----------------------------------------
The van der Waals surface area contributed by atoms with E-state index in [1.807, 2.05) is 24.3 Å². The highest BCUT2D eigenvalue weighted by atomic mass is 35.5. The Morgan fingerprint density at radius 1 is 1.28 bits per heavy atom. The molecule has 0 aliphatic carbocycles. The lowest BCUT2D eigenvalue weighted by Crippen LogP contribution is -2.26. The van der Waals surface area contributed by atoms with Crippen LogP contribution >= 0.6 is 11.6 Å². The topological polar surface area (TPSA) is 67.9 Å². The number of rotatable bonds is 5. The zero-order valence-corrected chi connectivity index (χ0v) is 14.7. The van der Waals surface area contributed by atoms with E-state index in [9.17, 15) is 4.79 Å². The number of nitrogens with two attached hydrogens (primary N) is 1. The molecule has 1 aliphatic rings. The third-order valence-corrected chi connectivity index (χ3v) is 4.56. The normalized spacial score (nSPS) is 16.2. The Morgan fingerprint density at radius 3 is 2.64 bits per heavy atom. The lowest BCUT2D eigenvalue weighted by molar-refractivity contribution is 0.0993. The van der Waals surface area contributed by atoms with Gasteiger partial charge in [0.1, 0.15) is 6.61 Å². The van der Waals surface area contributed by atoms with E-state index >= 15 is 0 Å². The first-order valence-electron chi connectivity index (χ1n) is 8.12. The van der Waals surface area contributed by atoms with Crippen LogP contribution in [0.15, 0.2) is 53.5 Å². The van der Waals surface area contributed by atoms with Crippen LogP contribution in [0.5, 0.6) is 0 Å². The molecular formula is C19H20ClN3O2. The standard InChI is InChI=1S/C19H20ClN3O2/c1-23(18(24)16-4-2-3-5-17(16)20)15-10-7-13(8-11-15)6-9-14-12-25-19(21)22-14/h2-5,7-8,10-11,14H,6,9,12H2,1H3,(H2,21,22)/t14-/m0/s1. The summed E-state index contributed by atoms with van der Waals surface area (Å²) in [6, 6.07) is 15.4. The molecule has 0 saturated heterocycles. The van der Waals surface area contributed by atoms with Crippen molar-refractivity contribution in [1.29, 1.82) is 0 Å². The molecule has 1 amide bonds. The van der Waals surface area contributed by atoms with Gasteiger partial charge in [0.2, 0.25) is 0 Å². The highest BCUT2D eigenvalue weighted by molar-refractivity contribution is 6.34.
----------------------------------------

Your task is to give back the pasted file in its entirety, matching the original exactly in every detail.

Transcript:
The van der Waals surface area contributed by atoms with E-state index in [1.807, 2.05) is 24.3 Å². The highest BCUT2D eigenvalue weighted by atomic mass is 35.5. The Morgan fingerprint density at radius 1 is 1.28 bits per heavy atom. The molecule has 0 aliphatic carbocycles. The lowest BCUT2D eigenvalue weighted by Crippen LogP contribution is -2.26. The van der Waals surface area contributed by atoms with Crippen LogP contribution >= 0.6 is 11.6 Å². The topological polar surface area (TPSA) is 67.9 Å². The number of rotatable bonds is 5. The zero-order valence-corrected chi connectivity index (χ0v) is 14.7. The van der Waals surface area contributed by atoms with E-state index in [9.17, 15) is 4.79 Å². The number of nitrogens with two attached hydrogens (primary N) is 1. The molecule has 1 aliphatic rings. The third-order valence-corrected chi connectivity index (χ3v) is 4.56. The normalized spacial score (nSPS) is 16.2. The Morgan fingerprint density at radius 3 is 2.64 bits per heavy atom. The lowest BCUT2D eigenvalue weighted by molar-refractivity contribution is 0.0993. The van der Waals surface area contributed by atoms with Gasteiger partial charge in [0.1, 0.15) is 6.61 Å². The van der Waals surface area contributed by atoms with E-state index >= 15 is 0 Å². The first-order valence-electron chi connectivity index (χ1n) is 8.12. The van der Waals surface area contributed by atoms with Crippen LogP contribution in [0.15, 0.2) is 53.5 Å². The van der Waals surface area contributed by atoms with Crippen LogP contribution in [0.5, 0.6) is 0 Å². The molecular formula is C19H20ClN3O2. The standard InChI is InChI=1S/C19H20ClN3O2/c1-23(18(24)16-4-2-3-5-17(16)20)15-10-7-13(8-11-15)6-9-14-12-25-19(21)22-14/h2-5,7-8,10-11,14H,6,9,12H2,1H3,(H2,21,22)/t14-/m0/s1. The summed E-state index contributed by atoms with van der Waals surface area (Å²) in [6, 6.07) is 15.4. The molecule has 0 saturated heterocycles. The van der Waals surface area contributed by atoms with Crippen molar-refractivity contribution in [1.29, 1.82) is 0 Å². The molecule has 1 amide bonds. The van der Waals surface area contributed by atoms with Gasteiger partial charge in [0.2, 0.25) is 0 Å². The highest BCUT2D eigenvalue weighted by molar-refractivity contribution is 6.34.